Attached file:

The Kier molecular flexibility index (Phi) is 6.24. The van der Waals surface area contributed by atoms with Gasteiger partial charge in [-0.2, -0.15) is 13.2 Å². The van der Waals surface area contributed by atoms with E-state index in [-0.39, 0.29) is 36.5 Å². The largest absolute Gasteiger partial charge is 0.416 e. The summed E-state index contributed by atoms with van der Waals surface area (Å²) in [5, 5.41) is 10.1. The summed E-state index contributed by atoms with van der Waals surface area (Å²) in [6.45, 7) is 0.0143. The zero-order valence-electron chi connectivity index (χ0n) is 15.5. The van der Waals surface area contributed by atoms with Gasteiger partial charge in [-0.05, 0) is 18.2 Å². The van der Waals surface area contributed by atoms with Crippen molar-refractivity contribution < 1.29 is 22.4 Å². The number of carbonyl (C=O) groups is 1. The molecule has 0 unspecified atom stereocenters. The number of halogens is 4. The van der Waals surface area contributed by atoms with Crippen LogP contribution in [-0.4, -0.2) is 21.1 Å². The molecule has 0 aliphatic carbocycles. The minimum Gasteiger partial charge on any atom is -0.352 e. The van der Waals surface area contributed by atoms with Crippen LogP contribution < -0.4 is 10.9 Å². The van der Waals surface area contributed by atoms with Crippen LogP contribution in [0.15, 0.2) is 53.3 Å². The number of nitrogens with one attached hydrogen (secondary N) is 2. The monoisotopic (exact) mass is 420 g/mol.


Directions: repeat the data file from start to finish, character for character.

The Kier molecular flexibility index (Phi) is 6.24. The van der Waals surface area contributed by atoms with Gasteiger partial charge in [-0.2, -0.15) is 13.2 Å². The van der Waals surface area contributed by atoms with E-state index in [-0.39, 0.29) is 36.5 Å². The largest absolute Gasteiger partial charge is 0.416 e. The summed E-state index contributed by atoms with van der Waals surface area (Å²) in [5, 5.41) is 10.1. The summed E-state index contributed by atoms with van der Waals surface area (Å²) in [6.45, 7) is 0.0143. The zero-order valence-electron chi connectivity index (χ0n) is 15.5. The van der Waals surface area contributed by atoms with Gasteiger partial charge in [-0.05, 0) is 18.2 Å². The van der Waals surface area contributed by atoms with Crippen molar-refractivity contribution < 1.29 is 22.4 Å². The number of carbonyl (C=O) groups is 1. The molecule has 0 unspecified atom stereocenters. The number of halogens is 4. The van der Waals surface area contributed by atoms with Crippen LogP contribution in [-0.4, -0.2) is 21.1 Å². The molecule has 0 aliphatic carbocycles. The minimum Gasteiger partial charge on any atom is -0.352 e. The van der Waals surface area contributed by atoms with Crippen LogP contribution < -0.4 is 10.9 Å². The van der Waals surface area contributed by atoms with Crippen LogP contribution in [0.15, 0.2) is 53.3 Å². The number of nitrogens with one attached hydrogen (secondary N) is 2. The monoisotopic (exact) mass is 420 g/mol.